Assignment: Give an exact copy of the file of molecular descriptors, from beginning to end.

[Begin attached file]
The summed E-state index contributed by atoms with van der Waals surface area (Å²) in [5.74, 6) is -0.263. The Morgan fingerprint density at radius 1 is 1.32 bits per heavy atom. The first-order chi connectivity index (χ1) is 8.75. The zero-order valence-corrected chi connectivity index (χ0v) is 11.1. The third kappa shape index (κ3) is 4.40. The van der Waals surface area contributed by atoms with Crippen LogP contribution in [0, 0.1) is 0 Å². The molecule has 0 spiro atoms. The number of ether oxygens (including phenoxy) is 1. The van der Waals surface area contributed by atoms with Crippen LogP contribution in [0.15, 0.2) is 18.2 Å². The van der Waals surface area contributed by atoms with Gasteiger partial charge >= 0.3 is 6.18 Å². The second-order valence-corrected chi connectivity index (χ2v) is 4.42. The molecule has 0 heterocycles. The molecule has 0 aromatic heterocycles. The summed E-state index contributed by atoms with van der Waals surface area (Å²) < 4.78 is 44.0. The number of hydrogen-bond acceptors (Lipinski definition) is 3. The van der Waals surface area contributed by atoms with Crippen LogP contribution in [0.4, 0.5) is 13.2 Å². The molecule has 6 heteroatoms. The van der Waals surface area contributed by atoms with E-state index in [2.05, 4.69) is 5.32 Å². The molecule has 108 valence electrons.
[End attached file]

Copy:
The summed E-state index contributed by atoms with van der Waals surface area (Å²) in [5.74, 6) is -0.263. The Morgan fingerprint density at radius 1 is 1.32 bits per heavy atom. The first-order chi connectivity index (χ1) is 8.75. The zero-order valence-corrected chi connectivity index (χ0v) is 11.1. The third kappa shape index (κ3) is 4.40. The van der Waals surface area contributed by atoms with Crippen LogP contribution in [0, 0.1) is 0 Å². The molecule has 0 spiro atoms. The number of ether oxygens (including phenoxy) is 1. The van der Waals surface area contributed by atoms with Crippen LogP contribution in [0.15, 0.2) is 18.2 Å². The van der Waals surface area contributed by atoms with Gasteiger partial charge >= 0.3 is 6.18 Å². The second-order valence-corrected chi connectivity index (χ2v) is 4.42. The molecule has 0 heterocycles. The molecule has 0 aromatic heterocycles. The summed E-state index contributed by atoms with van der Waals surface area (Å²) < 4.78 is 44.0. The number of hydrogen-bond acceptors (Lipinski definition) is 3. The van der Waals surface area contributed by atoms with Crippen LogP contribution in [0.4, 0.5) is 13.2 Å². The molecule has 6 heteroatoms. The van der Waals surface area contributed by atoms with E-state index in [2.05, 4.69) is 5.32 Å². The molecule has 108 valence electrons.